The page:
Back To CourseFinance 301: Corporate Finance
14 chapters | 105 lessons
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M.B.A. Veteran Business and Economics teacher at a number of community colleges and in the for profit sector.
Horse Rocket Software has issued a five-year bond with a face value of $1,000 and a 10% coupon rate. Interest is paid annually. Similar bonds in the market have a discount rate of 12%. Before we calculate what this bond is worth, let's define some things. We'll first explain the term, give a definition, and then give a brief example of how the term is expressed in our example we opened with.
|Face value||The value of the bond to be paid at maturity||$1,000|
|Coupon rate||The amount of interest to be received annually||10%|
|Discount rate||The required return rate for an investor||12%|
|Maturity date||The date the bond will be paid to the investor||Five-year time period from the date of the purchase|
The discount rate of bond valuation is subjective for each investor. It reflects the investor's evaluation of the entity issuing the bond in terms of how likely default might be. For example, a U.S. Treasury security will have a very low discount rate since the U.S. has never defaulted on its debts. A new business, on the other hand, will have a higher discount rate since the chances the business fails and defaults on its debts is much higher. A good starting point is the market rate for bonds of similar quality and risk.
A quick review of the amount, rates, and date from our opening example can help us out here. Why would an investor purchase a bond that pays 10% of the face value in annual interest payments when the discount rate is 12%? Ordinarily, they wouldn't, unless the company issuing the bond discounts the purchase price and offers the bond for less than the face value.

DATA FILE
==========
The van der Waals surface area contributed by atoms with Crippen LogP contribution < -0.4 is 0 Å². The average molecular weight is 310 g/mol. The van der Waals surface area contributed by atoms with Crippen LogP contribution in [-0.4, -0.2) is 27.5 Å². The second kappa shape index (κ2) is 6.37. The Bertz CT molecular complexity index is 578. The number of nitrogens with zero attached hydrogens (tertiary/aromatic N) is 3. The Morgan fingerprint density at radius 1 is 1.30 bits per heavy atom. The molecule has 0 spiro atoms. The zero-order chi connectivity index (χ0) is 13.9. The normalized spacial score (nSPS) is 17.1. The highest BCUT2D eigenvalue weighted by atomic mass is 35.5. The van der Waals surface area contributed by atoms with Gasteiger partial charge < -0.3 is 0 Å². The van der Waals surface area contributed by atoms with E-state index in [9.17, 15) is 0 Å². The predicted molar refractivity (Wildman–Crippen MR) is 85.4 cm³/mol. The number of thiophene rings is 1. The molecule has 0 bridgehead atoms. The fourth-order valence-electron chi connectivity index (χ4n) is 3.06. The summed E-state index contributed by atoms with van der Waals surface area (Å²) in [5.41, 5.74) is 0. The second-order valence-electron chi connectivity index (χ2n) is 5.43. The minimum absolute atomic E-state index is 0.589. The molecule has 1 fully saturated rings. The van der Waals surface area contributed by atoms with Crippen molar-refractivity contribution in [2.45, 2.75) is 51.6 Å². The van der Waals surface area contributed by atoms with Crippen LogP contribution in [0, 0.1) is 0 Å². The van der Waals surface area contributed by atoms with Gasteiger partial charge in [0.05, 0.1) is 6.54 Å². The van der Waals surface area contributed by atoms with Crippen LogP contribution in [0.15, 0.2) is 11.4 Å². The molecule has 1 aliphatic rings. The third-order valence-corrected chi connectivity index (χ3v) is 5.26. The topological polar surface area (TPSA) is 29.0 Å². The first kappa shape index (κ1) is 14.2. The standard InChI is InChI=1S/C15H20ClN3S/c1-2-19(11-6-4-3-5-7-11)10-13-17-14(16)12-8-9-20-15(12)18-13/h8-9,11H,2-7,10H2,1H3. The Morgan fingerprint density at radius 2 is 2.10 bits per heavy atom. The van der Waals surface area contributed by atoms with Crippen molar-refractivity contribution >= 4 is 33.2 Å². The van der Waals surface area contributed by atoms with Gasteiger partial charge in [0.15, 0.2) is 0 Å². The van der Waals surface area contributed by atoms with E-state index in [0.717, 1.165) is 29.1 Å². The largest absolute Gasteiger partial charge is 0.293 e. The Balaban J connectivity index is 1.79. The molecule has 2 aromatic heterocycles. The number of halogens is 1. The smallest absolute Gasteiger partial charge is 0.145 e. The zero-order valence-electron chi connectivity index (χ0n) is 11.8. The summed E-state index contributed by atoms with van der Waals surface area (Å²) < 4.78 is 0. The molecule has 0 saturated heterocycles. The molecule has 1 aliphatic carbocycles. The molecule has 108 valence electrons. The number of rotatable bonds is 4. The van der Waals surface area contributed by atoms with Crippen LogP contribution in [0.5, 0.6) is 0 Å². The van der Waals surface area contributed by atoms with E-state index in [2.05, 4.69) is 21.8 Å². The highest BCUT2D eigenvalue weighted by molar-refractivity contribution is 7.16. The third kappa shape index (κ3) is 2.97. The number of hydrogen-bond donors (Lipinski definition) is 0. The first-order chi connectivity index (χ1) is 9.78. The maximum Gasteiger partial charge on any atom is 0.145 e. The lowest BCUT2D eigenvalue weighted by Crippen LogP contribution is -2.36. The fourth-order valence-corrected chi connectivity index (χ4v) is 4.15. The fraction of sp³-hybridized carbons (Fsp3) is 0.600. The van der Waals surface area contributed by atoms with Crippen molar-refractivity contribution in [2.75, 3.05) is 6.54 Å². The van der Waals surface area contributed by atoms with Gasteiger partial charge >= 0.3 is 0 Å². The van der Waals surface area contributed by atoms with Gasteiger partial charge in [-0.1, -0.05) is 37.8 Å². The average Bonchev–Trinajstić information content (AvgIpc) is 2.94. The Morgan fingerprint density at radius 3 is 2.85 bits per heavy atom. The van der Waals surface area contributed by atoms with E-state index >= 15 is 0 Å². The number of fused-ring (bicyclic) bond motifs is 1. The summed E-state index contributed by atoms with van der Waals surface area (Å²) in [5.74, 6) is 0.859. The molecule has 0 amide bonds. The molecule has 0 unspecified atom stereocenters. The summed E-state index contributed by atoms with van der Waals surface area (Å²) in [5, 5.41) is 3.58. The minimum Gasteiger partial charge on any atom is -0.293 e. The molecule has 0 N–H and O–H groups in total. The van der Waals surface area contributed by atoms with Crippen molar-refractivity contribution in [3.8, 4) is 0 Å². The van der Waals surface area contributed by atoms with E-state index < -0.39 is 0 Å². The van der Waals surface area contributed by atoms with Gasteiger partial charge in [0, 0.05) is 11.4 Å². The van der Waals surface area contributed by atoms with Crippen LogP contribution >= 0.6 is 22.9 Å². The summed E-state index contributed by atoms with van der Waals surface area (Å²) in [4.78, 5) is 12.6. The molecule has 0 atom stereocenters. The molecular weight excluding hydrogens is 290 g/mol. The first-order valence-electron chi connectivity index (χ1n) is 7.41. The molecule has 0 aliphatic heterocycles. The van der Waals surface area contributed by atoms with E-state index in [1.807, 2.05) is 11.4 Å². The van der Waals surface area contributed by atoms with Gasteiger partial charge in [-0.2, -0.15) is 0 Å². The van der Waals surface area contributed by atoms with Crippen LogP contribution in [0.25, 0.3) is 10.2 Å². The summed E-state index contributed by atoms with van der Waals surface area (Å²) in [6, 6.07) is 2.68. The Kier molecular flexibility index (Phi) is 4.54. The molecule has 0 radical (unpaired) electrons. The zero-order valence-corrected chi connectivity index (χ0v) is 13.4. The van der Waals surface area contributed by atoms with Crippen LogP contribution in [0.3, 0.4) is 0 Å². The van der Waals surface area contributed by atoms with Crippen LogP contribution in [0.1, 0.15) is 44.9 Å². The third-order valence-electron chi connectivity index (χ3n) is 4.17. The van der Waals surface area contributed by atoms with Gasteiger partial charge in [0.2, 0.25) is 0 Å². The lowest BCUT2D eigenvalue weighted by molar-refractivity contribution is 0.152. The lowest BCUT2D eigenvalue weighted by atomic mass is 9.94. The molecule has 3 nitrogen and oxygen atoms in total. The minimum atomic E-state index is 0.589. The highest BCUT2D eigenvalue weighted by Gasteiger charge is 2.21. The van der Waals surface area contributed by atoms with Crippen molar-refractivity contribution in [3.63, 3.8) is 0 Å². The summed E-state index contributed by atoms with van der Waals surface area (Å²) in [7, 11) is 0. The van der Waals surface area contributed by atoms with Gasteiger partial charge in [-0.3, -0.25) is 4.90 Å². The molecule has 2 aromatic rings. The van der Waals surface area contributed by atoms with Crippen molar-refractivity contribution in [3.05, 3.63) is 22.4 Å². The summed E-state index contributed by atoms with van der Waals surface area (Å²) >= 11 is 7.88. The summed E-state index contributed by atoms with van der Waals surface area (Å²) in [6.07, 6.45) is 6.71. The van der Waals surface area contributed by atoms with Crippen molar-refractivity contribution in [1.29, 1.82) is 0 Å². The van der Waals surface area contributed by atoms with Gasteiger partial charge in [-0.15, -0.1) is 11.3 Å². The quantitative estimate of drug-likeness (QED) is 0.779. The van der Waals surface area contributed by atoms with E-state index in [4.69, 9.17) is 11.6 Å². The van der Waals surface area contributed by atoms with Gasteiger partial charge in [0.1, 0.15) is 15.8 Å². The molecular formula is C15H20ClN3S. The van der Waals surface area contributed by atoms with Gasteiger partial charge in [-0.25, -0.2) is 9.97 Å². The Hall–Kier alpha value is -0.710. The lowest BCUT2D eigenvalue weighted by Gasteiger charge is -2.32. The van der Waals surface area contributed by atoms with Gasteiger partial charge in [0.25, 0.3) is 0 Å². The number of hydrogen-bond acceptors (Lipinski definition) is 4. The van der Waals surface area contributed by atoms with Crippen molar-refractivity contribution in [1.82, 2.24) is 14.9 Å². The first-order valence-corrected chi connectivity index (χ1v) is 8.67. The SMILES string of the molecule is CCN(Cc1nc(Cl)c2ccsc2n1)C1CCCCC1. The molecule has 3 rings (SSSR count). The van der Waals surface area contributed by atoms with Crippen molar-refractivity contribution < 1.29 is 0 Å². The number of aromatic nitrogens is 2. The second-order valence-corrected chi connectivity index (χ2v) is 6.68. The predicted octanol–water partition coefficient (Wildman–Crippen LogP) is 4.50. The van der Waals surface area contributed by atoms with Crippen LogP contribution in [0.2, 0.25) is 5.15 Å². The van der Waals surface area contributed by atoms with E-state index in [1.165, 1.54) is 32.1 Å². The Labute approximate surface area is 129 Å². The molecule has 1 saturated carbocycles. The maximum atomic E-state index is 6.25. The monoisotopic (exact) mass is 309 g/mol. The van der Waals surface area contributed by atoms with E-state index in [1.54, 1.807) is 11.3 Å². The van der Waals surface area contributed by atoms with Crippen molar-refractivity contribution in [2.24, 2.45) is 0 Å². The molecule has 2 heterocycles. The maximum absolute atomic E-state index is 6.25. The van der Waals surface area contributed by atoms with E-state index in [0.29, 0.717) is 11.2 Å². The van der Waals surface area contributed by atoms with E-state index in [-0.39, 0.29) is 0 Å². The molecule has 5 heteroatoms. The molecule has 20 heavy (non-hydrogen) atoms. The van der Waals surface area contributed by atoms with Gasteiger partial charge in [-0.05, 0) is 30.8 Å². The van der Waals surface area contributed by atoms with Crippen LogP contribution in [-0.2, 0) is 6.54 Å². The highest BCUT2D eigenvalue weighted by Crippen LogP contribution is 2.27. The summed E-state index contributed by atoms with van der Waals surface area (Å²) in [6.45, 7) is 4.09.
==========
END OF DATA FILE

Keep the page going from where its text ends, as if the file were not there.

The bond is issued at a premium when the coupon rate is greater than the discount rate. The bond's purchase price is greater than the face value. An investor is willing to pay more than the face value because the expected cash flow from the bond will be greater than the required rate of return.
The bond is discounted when the coupon rate is less than the discount rate. The bond's purchase price is less than the face value. Because the expected cash flow from the bond is below the required rate of return, the investor will only purchase the bond when the price is below the face value. The Horse Rocket bond from our opening example will need to be discounted since the discount or required rate is greater than the coupon rate. The value of the bond will tell us how much the discount needs to be.
Calculating the value of a bond is a three-step process. Bonds have two income pieces. One is a stream of periodic interest payments the investor receives. The other is the principal repayment of the investment, which is made when the bond matures. What a bond is worth today is the combined present value of both of these two income pieces.